Recent research found that algorithmic scoring in fintech is reducing discrimination in lending
Discrimination is weaved into the fabric of most societies throughout the world, Of course, the United States is no exception.
Discrimination is not just a personal flaw. It is an institutional flaw as well. Institutional discrimination is the unjust and discriminatory mistreatment of an individual or group of individuals by society and its institutions as a whole, through unequal selection or bias, intentional or unintentional; as opposed to individuals making a conscious choice to discriminate.
While not often discussed, institutional discrimination is pervasive in the United States in both subtle and not-so-subtle ways. One of the obvious ways that institutional discrimination manifests itself is in the justice system in the form of the over representation of African American males in jail.
Law as a tool to protect from discrimination
Society’s response to both personal and institutional discrimination has been the passage of laws intended to protect the rights of discriminated groups within society. Laws such as the Civil Rights Law of 1964 are intended to protect individuals from discrimination based upon race, disability and economic status.
Laws have also been passed to protect individuals and groups of individuals from discrimination by industry. The Fair Housing Act of 1968 protects people from discrimination when they are renting or buying a home, getting a mortgage, seeking housing assistance, or engaging in other housing-related activities.
Despite the passage of such laws, personal and institutional discrimination persists across all facets of society. Some would argue that it has in fact increased in recent years.
Technology as a tool to protect from discrimination
Technology and specifically the Internet has been around for 30 years now. It has affected every facet of our global society ranging from the way we communicate, engage in commerce, and govern. History will eventually judge whether these are positive or negative impacts upon humanity.
One way in which technology is having a positive impact is in the reduction of institutional discrimination within the lending industry in the United States.
Technology reducing discrimination in lending
Discrimination in lending can occur in face-to-face credit decisions or in algorithmic scoring. Consumer-lending discrimination in the Fintech Era by Bartlett, Morse, Stanton, and Wallace estimated the extent of racial and ethnic discrimination by looking at the pricing of mortgage credit risk. Using rigorous statistical analysis of loans packaged by Fannie Mae and Freddie Mac, the study authors were able to determine the additional cost that a borrower paid as a result of being discriminated again.
Fannie Mae and Freddie Mac are government-sponsored buyers of mortgages from lenders who then package and resell them as mortgage-backed securities. While the study looked and mortgage lending practices, the findings are applicable to other forms of debt products such as consumer loans and auto loans.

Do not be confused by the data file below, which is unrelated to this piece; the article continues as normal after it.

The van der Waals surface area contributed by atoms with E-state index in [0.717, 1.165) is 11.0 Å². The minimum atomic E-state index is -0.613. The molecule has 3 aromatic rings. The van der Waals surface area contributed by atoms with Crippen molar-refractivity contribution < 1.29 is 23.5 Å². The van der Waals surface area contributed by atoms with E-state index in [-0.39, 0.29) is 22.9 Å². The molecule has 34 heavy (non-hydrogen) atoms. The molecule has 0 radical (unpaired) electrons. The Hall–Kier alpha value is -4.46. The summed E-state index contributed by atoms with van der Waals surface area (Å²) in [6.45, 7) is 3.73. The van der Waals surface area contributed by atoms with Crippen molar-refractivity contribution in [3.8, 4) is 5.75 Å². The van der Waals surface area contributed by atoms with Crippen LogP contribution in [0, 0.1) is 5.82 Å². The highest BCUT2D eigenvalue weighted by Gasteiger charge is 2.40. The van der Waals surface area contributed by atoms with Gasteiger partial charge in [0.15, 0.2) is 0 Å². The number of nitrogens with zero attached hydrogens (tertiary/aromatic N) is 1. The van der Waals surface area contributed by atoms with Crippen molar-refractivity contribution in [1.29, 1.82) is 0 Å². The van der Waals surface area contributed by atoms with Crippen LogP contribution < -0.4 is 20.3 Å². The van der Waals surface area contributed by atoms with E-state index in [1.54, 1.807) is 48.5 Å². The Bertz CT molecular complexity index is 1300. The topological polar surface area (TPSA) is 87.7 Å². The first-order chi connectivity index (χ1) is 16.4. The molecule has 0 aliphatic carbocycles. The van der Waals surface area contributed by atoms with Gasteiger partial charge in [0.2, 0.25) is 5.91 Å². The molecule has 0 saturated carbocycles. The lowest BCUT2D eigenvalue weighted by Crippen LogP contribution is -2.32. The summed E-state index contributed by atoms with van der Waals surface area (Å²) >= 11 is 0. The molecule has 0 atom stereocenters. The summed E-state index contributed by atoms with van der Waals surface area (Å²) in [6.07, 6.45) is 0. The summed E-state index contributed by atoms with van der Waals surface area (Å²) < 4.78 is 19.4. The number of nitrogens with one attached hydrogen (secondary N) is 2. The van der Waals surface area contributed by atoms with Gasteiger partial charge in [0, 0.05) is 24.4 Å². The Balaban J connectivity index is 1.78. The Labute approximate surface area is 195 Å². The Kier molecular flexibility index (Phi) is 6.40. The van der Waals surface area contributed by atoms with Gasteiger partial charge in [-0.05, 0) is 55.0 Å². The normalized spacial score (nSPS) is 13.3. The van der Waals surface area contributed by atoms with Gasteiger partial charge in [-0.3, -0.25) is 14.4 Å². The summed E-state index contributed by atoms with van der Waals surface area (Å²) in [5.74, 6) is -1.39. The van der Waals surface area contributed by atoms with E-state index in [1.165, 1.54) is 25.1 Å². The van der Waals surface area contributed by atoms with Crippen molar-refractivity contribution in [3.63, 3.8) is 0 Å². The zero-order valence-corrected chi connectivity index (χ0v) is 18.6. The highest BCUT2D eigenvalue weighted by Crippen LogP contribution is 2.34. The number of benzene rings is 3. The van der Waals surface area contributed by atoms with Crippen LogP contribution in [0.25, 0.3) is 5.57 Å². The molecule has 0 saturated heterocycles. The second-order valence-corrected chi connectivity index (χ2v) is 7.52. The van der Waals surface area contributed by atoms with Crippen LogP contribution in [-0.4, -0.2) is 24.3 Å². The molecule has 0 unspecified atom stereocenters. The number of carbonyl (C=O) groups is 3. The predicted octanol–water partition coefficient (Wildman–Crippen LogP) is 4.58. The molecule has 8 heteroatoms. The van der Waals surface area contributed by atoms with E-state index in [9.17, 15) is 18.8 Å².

There are two ways in which a borrower engages with a lender; face-to-face decisions or in algorithmic scoring. Face-to-face decisions are based on the borrower’s credit score and are based on a personal relationship with a banker from the lending institution. In contrast, algorithmic scoring automates the underwriting function that would traditionally be done by a banker.
Despite the existence of laws such as the Fair Housing Act of 1968 that are designed to eliminate discrimination in mortgage lending, discrimination persists. In face-to-face decisions, the study found that lenders charge Latin American and African American borrowers 7.9 and 3.6 basis points more for purchase and refinance mortgages respectively, costing them $765 million per year in additional interest. Fintech algorithms also discriminate, but 40% less than face-to-face lenders.
These results are consistent with both fintech and non-fintech lenders extracting monopoly rents in weaker competitive environments or profiling borrowers on low-shopping behavior. Such strategic pricing is not illegal per se, but under the law, it cannot result in discrimination.
The lower levels of price discrimination by algorithms suggest that removing face-to-face interactions can reduce discrimination. Further silver linings emerge in the fintech era:
- Discrimination is declining: algorithmic lending may have increased competition or encouraged more shopping with ease of platform applications.
- 74-1.3 million minority applications were rejected between 2009 and 2015 due to discrimination. However, fintechs do not discriminate in loan approval.
Fintech is revolutionizing the financial services industry. Amongst some of its many benefits are reduced costs to consumers, banking of the unbanked, down market access to new services and many more. An additional unexpected benefit to fintech is the reduction of discrimination in the lending process.
Zip Capital Group is a fintech company focused on helping small businesses use merchant cash advances to meet their business needs and funding goals.